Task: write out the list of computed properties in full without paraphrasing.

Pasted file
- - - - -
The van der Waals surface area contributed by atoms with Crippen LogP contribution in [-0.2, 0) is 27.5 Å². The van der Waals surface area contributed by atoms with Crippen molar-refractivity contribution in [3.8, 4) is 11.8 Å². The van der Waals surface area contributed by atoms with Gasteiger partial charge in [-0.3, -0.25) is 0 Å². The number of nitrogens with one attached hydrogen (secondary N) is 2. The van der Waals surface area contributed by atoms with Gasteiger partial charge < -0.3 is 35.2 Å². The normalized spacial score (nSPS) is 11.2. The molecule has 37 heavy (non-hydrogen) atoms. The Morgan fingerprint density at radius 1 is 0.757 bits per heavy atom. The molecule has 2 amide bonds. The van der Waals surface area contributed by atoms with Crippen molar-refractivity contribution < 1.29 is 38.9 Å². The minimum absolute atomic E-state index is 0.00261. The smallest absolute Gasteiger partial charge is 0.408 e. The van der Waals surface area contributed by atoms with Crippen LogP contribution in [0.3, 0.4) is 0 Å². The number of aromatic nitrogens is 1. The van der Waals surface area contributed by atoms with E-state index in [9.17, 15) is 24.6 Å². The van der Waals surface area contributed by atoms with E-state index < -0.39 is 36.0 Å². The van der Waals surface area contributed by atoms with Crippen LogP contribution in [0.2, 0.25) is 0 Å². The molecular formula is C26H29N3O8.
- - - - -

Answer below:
The van der Waals surface area contributed by atoms with Crippen LogP contribution in [-0.2, 0) is 27.5 Å². The van der Waals surface area contributed by atoms with Crippen molar-refractivity contribution in [3.8, 4) is 11.8 Å². The van der Waals surface area contributed by atoms with Gasteiger partial charge in [-0.3, -0.25) is 0 Å². The number of nitrogens with one attached hydrogen (secondary N) is 2. The van der Waals surface area contributed by atoms with Gasteiger partial charge < -0.3 is 35.2 Å². The normalized spacial score (nSPS) is 11.2. The molecule has 37 heavy (non-hydrogen) atoms. The Morgan fingerprint density at radius 1 is 0.757 bits per heavy atom. The molecule has 2 amide bonds. The van der Waals surface area contributed by atoms with Crippen molar-refractivity contribution < 1.29 is 38.9 Å². The minimum absolute atomic E-state index is 0.00261. The smallest absolute Gasteiger partial charge is 0.408 e. The van der Waals surface area contributed by atoms with Crippen LogP contribution in [0.3, 0.4) is 0 Å². The number of aromatic nitrogens is 1. The van der Waals surface area contributed by atoms with E-state index in [9.17, 15) is 24.6 Å². The van der Waals surface area contributed by atoms with E-state index < -0.39 is 36.0 Å². The van der Waals surface area contributed by atoms with Crippen LogP contribution in [0.2, 0.25) is 0 Å². The molecular formula is C26H29N3O8.